Cisco Systems (NASDAQ:CSCO) is like your favorite sports team, assuming you’re a real fan and don’t just follow whoever wins. It’s always wait until next year. Since its glory days during the dot-com era, when it was briefly the world’s most valuable company, CSCO stock has been regularly disappointing investors. It’s still about 35% below its year 2000 high. Last year, when everyone was go-go on technology, I even told you to dump it.
But a decade after becoming a value stock and instituting a dividend (which now yields 2.8%), Cisco may finally be getting out of first gear. The company has bought yet another security start-up, and delivered what looked like strong earnings, with revenue up 7% and earnings up 5%.
The market’s reaction has been a yawn. They didn’t like its conservative guidance. They didn’t like its supply chain issues. Never mind that orders were up 10%, and 17% from service providers.
CSCO Stock: Disbelief is Strong
Today Cisco is trading around $52.46 per share. That’s a market cap of $221 billion and a price to earnings ratio of 21.95. Cisco is delivering strong earnings and it’s a cheap stock.
Analysts have given reasons for its sluggish movements. The sales number has barely budged in years. Earnings growth is in the single-digits. But Cisco has been executing a strategic turn, from relying on hardware sales (which are spotty and seasonal) to relying on software subscriptions (which are steady). This is reflected in its acquisitions, 11 in just the last year.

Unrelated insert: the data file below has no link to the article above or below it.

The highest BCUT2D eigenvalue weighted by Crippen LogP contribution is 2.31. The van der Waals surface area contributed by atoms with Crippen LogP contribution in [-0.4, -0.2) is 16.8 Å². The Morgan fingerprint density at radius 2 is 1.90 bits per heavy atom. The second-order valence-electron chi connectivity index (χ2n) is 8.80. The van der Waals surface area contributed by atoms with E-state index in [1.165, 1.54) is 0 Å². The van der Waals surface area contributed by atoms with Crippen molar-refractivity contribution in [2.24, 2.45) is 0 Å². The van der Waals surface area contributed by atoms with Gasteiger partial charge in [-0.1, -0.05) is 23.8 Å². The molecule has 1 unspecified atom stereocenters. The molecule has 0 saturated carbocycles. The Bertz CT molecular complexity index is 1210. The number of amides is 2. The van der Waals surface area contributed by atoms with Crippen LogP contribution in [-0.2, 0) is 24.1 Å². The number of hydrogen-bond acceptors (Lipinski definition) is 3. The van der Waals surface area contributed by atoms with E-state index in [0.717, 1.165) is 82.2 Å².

Cisco seems to have regained its footing just as investors turn away from technology, toward retailers and other reopening plays. There remain 17 analysts following CSCO stock, and their average price target is just 11% ahead of its current price.
The irony this time is that Cisco was hit in hardware, which it’s moving away from. The cause wasn’t a shortage of demand, but a shortage of chips, which hurt deliveries. Those shortages will likely ease in time.
Meanwhile, Cisco has its fingers in most of software’s fast-growing pies.
Cisco’s WebEx conferencing software and security offerings work together to win enterprise contracts over newcomers like Zoom Video (NASDAQ:ZM). Its software run rate is up to $14 billion/year. Subscriptions now represent 81% of that total, so its $3.8 billion handle for the quarter is a floor, not a ceiling.
Software is becoming a cash cow, generating $15 billion in operating cash flow each year. This makes the $1.48/share annual dividend, which costs $6.3 billion per year to service, very safe. It also means Cisco can keep making acquisitions to keep its products on the leading edge.
These are areas where scale is starting to matter. When problems are found they must be patched quickly. Cisco is patching quickly.
CSCO Stock: The Bottom Line
Cisco isn’t going to get you rich in your 60s, as it might have done in your 30s. Big numbers are hard to shift.
But the modest, software-based strategies of CEO Chuck Robbins do mean that income investors can do well with Cisco. You buy it when it looks cheap, like now, and hold it. You let speculators bid up hot sectors and, when Cisco gets a little warmer (as it will), or when value comes into favor (as it will) you stand to benefit.
Cisco is a get rich slowly stock. Which is not altogether a bad thing.
On the date of publication, Dana Blankenhorn did not have (either directly or indirectly) any positions in the securities mentioned in this article. The opinions expressed in this article are those of the writer, subject to the InvestorPlace.com Publishing Guidelines.
Dana Blankenhorn has been a financial and technology journalist since 1978. He is the author of Technology’s Big Bang: Yesterday, Today and Tomorrow with Moore’s Law, available at the Amazon Kindle store. Write him at firstname.lastname@example.org, tweet him at @danablankenhorn, or subscribe to his Substack https://danafblankenhorn.substack.com/.